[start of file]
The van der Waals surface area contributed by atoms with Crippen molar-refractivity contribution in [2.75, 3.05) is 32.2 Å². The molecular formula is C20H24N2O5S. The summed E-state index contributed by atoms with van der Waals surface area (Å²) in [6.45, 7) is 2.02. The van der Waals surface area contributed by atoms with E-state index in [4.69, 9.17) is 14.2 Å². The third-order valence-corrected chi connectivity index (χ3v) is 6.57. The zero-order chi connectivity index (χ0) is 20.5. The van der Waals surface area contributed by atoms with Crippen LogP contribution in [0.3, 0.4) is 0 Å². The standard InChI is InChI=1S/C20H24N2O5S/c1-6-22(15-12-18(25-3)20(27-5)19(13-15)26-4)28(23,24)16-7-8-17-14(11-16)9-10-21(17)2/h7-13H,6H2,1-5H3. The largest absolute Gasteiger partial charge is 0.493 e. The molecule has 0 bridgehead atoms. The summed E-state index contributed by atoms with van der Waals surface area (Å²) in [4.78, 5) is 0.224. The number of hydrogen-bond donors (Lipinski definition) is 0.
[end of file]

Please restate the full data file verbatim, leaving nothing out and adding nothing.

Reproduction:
The van der Waals surface area contributed by atoms with Crippen molar-refractivity contribution in [2.75, 3.05) is 32.2 Å². The molecular formula is C20H24N2O5S. The summed E-state index contributed by atoms with van der Waals surface area (Å²) in [6.45, 7) is 2.02. The van der Waals surface area contributed by atoms with E-state index in [4.69, 9.17) is 14.2 Å². The third-order valence-corrected chi connectivity index (χ3v) is 6.57. The zero-order chi connectivity index (χ0) is 20.5. The van der Waals surface area contributed by atoms with Crippen LogP contribution in [0.3, 0.4) is 0 Å². The standard InChI is InChI=1S/C20H24N2O5S/c1-6-22(15-12-18(25-3)20(27-5)19(13-15)26-4)28(23,24)16-7-8-17-14(11-16)9-10-21(17)2/h7-13H,6H2,1-5H3. The largest absolute Gasteiger partial charge is 0.493 e. The molecule has 0 bridgehead atoms. The summed E-state index contributed by atoms with van der Waals surface area (Å²) in [4.78, 5) is 0.224. The number of hydrogen-bond donors (Lipinski definition) is 0.